Only someone who has never rowed competitively can avoid knowing how it feels to lose a race. For the rest of us that knowledge is a regular part of our rowing year. If we and our crew are doing well then there will also be some wins, but here’s the strange thing: it isn’t the wins (precious and hoarded as they are) that keep us coming back for more.
Winning regularly even at club level requires a real committment to year-round training, a committment which in rowing is going to consume more time and more calories than in many other sports. Winning even once at national or international level requires greater sacrifices than most rowers would want to bear and I can’t be alone in knowing people who have left rowing not after losing but after winning at national championship level.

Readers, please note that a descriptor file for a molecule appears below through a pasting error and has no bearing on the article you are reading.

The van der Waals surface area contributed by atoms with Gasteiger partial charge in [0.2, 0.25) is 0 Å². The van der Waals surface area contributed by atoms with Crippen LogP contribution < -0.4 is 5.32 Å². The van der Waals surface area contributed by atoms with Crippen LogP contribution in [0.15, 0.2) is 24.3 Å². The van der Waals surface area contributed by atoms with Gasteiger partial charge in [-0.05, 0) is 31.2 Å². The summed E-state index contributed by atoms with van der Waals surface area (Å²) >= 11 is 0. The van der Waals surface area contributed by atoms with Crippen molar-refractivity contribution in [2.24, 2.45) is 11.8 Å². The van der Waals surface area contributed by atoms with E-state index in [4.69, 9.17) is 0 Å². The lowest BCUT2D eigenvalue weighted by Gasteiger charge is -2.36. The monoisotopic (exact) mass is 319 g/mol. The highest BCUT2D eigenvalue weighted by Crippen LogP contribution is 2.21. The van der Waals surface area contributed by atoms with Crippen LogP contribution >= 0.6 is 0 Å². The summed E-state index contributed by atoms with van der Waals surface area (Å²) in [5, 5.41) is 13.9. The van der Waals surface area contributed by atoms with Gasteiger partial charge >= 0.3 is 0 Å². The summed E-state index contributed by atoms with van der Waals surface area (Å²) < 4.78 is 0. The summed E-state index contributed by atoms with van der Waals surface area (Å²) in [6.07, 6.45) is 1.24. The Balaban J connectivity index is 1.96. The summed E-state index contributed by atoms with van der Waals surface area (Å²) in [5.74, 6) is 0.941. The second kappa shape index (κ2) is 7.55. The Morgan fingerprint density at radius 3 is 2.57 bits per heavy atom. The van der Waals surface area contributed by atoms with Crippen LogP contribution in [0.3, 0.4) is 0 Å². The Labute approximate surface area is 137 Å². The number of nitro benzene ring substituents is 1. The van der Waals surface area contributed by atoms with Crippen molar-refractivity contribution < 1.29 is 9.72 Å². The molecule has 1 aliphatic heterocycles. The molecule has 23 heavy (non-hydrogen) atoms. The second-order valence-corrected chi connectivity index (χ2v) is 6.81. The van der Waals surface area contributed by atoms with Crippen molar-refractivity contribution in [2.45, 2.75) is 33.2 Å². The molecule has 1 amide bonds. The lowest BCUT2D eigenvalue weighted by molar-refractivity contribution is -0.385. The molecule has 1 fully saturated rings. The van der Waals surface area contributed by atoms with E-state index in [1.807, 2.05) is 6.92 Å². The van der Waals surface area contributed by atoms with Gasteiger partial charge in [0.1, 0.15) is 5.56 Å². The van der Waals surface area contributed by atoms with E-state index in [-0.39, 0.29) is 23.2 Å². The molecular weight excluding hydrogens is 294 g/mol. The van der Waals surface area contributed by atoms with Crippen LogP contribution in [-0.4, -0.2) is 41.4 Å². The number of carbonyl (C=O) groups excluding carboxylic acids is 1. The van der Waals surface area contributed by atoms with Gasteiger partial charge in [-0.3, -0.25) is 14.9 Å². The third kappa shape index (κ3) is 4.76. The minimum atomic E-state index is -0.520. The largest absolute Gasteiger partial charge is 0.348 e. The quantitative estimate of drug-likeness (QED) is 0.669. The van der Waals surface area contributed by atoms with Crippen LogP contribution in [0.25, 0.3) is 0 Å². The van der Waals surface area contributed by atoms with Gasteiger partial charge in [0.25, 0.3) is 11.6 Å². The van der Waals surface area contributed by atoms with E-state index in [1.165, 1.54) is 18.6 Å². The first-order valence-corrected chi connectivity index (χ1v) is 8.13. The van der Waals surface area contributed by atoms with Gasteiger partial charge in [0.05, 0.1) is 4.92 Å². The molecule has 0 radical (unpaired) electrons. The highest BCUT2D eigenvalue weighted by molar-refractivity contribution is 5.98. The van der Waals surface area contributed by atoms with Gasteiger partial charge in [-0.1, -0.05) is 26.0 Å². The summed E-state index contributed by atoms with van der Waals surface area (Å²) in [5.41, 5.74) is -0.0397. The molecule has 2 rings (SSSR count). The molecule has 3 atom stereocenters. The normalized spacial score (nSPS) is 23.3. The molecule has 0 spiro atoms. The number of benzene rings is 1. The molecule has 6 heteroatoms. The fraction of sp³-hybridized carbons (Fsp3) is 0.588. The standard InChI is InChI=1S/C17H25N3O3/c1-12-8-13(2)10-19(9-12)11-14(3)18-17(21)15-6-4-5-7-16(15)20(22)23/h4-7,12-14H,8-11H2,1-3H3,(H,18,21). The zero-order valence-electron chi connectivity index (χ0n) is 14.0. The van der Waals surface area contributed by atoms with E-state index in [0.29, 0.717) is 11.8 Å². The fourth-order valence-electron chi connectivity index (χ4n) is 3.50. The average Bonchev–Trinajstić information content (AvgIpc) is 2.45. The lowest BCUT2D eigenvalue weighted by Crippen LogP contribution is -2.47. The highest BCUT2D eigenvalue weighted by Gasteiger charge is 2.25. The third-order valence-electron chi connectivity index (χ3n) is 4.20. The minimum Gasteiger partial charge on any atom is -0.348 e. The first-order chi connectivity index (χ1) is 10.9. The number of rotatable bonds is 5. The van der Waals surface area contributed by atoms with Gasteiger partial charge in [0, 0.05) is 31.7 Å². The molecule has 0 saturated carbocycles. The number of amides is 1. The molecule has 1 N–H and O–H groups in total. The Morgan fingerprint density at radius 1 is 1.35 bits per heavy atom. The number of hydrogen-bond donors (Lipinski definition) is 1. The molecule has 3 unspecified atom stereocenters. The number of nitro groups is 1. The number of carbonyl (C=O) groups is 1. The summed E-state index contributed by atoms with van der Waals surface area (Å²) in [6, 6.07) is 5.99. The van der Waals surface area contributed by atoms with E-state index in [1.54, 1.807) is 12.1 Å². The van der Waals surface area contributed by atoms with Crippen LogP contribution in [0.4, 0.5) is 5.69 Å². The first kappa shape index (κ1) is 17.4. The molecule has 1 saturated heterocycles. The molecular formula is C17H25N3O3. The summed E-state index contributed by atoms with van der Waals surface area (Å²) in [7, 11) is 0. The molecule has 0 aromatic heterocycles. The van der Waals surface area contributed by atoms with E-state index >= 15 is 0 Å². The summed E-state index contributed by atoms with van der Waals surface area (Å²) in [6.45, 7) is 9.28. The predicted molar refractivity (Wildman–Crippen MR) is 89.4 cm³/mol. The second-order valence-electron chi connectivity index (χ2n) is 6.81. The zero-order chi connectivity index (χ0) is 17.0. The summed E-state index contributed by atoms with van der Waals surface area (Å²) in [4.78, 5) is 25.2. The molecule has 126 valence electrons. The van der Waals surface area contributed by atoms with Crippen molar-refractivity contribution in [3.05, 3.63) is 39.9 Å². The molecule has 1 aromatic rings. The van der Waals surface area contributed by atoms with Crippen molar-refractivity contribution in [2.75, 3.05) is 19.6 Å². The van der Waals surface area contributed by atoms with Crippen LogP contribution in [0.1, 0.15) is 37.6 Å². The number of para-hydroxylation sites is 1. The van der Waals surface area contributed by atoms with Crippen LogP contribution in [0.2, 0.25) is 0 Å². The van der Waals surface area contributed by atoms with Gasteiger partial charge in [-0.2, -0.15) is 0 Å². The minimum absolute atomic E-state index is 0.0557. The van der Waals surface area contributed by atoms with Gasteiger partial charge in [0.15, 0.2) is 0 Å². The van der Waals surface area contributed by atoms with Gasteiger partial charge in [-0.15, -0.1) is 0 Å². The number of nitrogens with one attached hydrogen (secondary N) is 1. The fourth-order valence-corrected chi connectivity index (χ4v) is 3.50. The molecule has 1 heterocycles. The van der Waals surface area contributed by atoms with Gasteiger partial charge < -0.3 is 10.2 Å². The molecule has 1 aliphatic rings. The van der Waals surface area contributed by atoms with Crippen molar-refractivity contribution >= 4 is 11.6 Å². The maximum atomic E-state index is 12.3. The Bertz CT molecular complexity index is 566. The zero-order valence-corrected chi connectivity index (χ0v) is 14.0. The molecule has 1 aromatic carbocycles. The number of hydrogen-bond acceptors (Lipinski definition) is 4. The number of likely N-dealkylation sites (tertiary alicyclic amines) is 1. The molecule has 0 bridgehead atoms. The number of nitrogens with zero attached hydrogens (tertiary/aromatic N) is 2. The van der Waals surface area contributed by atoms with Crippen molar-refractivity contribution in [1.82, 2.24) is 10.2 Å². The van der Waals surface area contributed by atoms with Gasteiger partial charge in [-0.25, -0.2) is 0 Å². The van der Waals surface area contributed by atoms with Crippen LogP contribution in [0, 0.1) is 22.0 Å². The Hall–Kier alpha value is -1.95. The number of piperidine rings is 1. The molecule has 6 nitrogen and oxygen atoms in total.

“We didn’t win, but we had a good race” is the key here. A typical regatta is organised as knockout, and many rowers will know the experience of turning up as a competitor at 9am and being a spectator by 10am. Are you happy? No. But if you rowed well and the boat went well and you were in touch with the competition from start to finish, you don’t feel bad. Rowing is a non-contact sport, so there is very little you can do about the performance of other competitors. You and your crew are racing your own race against your own limitations and you measure yourself as much against your past performance as against the competition. Rowing well in a crew boat is a challenge in itself and mastering that challenge, together, from start to finish, under the intense mental and physical pressures of competition, is a real achievement. Every rower knows that and takes real pleasure in it every time it happens – win or lose.